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8

Am I hurting myself by learning C++ before... No, C++ is a good way to learn about all the basics of programming, including Object Oriented programming, and memory management which might be handled for you in other languages. There's got to be a reason the university requires C++ It is an industry standard across the world. It is quite portable as there ...


7

Xcode can indeed be used to create games. You can do anything a Mac/iOS device is capable of by programming in Xcode. I think you should focus on what part of the project you want to focus on. As you state you are a brand new Objective-C programmer (welcome). In my opinion it would be quite a mouth full to try and just into Objective-C programming whilst ...


7

It is against the Apple and Mac OS terms of agreement to install Mac OS on anything aside from an Apple authorized machine. You are in breach of your user agreement by doing even that. So app-store stuff aside - you are in legal hot water. However! Pushing that aside, I'd like to note at least one game has been published with a similar method as the one you ...


7

You're not hurting yourself because you're doing what is required by your school. Learning to program is only partially about learning the syntax of a specific language (and it's a small part!). Right now you're learning to think logically and like a programmer. Don't worry about learning things you don't need, because it's all useful in some way.


6

If you'd like to learn Objective-C, I suggest you have a look at cocos2d. It's an open-source 2d engine (written in Objective-C) that allows you to write games for iOS or Mac OS using XCode. It's not as easy to create games with as with a package like Unity, but there are lots of tutorials (and even books) for cocos2d to be found. A good place to start ...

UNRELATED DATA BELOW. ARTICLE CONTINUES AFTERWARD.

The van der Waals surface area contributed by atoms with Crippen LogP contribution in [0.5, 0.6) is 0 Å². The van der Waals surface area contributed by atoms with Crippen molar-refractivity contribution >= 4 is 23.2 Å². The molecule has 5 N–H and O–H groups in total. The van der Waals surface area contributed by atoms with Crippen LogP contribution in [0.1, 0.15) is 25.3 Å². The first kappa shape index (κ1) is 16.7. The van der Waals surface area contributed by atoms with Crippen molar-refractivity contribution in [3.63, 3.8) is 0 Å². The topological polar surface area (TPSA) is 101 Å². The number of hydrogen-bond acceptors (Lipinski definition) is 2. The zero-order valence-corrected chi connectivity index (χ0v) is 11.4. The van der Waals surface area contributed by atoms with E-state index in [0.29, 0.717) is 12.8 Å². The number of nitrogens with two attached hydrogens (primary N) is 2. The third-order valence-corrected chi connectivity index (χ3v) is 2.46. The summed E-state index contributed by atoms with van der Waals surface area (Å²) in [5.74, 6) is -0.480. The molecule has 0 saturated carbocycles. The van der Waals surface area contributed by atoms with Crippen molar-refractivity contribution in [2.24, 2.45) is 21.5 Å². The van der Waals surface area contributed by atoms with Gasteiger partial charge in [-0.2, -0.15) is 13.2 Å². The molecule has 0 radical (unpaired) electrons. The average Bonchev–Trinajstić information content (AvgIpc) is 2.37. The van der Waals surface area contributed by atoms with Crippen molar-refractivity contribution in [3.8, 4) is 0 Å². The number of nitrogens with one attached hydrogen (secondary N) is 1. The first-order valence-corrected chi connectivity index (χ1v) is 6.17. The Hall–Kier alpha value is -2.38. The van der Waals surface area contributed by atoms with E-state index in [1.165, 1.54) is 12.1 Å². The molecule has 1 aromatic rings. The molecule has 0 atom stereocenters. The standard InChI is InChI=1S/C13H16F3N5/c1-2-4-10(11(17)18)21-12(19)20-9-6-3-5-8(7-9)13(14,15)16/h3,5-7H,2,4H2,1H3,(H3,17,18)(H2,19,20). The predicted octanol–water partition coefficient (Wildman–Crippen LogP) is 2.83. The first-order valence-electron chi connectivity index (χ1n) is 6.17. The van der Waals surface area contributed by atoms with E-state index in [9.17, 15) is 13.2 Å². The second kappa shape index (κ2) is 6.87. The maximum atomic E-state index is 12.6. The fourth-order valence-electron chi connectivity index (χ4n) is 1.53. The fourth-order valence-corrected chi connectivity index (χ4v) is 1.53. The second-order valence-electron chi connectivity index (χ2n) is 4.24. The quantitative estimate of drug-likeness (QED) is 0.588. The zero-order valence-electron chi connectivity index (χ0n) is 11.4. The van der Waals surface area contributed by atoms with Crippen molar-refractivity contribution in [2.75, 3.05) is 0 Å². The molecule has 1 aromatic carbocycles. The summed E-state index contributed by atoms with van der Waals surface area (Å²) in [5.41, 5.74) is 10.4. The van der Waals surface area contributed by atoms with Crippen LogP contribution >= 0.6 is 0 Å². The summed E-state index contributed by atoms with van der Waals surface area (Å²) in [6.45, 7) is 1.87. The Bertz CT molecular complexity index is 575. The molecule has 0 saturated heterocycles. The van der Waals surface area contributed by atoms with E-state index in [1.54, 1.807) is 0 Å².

5

Absolutely! XCode is the standard programming IDE for the Mac and iOS. So if your goal is making a game for iOS, you will probably be using XCode along with a few other helping technologies of your choice (e.g. OpenGL ES 2.0). But since you mentioned game engines I'd also recommend you to use one, since they'll save you a lot of time and effort: If you ...


4

NVIDIA's Cg Toolkit should be able to compile (or translate) shaders offline and spit errors. Another option is to create a tiny executable yourself that takes in a shader file and tries to compile it with your GPU driver's compiler (or perhaps such a compiler is already provided for you by the vendor). Though I think at least in the latter cases many ...


4

I actually found a simple solution! Changed the character objects to not only include info and sprite, but also a CGPath. Then implemented a method, to loop all character objects, and check for CGPathContainsPoint( params ...) instead for CGRectContainsPoint( params ...) Tutorial I used: http://www.youtube.com/watch?v=HxHZwzaadNQ - "The magic of ...


3